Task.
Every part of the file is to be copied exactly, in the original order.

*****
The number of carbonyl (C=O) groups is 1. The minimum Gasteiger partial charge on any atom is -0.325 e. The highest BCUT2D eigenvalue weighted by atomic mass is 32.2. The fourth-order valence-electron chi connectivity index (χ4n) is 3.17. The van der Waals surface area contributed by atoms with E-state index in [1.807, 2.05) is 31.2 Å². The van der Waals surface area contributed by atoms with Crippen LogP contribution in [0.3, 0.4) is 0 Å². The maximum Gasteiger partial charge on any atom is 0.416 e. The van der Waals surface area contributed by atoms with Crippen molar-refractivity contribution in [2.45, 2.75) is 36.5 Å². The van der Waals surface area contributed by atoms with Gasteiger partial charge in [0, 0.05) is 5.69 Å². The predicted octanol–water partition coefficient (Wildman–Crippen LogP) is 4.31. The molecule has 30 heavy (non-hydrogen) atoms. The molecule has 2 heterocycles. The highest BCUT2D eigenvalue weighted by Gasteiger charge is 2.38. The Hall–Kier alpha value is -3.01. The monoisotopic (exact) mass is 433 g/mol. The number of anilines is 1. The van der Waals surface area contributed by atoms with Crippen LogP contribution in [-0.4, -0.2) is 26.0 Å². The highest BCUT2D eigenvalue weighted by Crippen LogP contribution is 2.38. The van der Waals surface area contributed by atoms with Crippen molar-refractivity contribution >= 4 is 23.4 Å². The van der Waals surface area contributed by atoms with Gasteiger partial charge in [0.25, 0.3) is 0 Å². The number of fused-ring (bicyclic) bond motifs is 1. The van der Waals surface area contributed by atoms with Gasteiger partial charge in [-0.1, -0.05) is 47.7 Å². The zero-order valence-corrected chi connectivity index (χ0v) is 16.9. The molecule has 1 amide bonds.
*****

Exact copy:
The number of carbonyl (C=O) groups is 1. The minimum Gasteiger partial charge on any atom is -0.325 e. The highest BCUT2D eigenvalue weighted by atomic mass is 32.2. The fourth-order valence-electron chi connectivity index (χ4n) is 3.17. The van der Waals surface area contributed by atoms with E-state index in [1.807, 2.05) is 31.2 Å². The van der Waals surface area contributed by atoms with Crippen LogP contribution in [0.3, 0.4) is 0 Å². The maximum Gasteiger partial charge on any atom is 0.416 e. The van der Waals surface area contributed by atoms with Crippen molar-refractivity contribution in [2.45, 2.75) is 36.5 Å². The van der Waals surface area contributed by atoms with Gasteiger partial charge in [0, 0.05) is 5.69 Å². The predicted octanol–water partition coefficient (Wildman–Crippen LogP) is 4.31. The molecule has 30 heavy (non-hydrogen) atoms. The molecule has 2 heterocycles. The highest BCUT2D eigenvalue weighted by Gasteiger charge is 2.38. The Hall–Kier alpha value is -3.01. The monoisotopic (exact) mass is 433 g/mol. The number of anilines is 1. The van der Waals surface area contributed by atoms with Crippen LogP contribution in [-0.4, -0.2) is 26.0 Å². The highest BCUT2D eigenvalue weighted by Crippen LogP contribution is 2.38. The van der Waals surface area contributed by atoms with Crippen molar-refractivity contribution >= 4 is 23.4 Å². The van der Waals surface area contributed by atoms with Gasteiger partial charge in [0.25, 0.3) is 0 Å². The number of fused-ring (bicyclic) bond motifs is 1. The van der Waals surface area contributed by atoms with Gasteiger partial charge in [-0.1, -0.05) is 47.7 Å². The zero-order valence-corrected chi connectivity index (χ0v) is 16.9. The molecule has 1 amide bonds.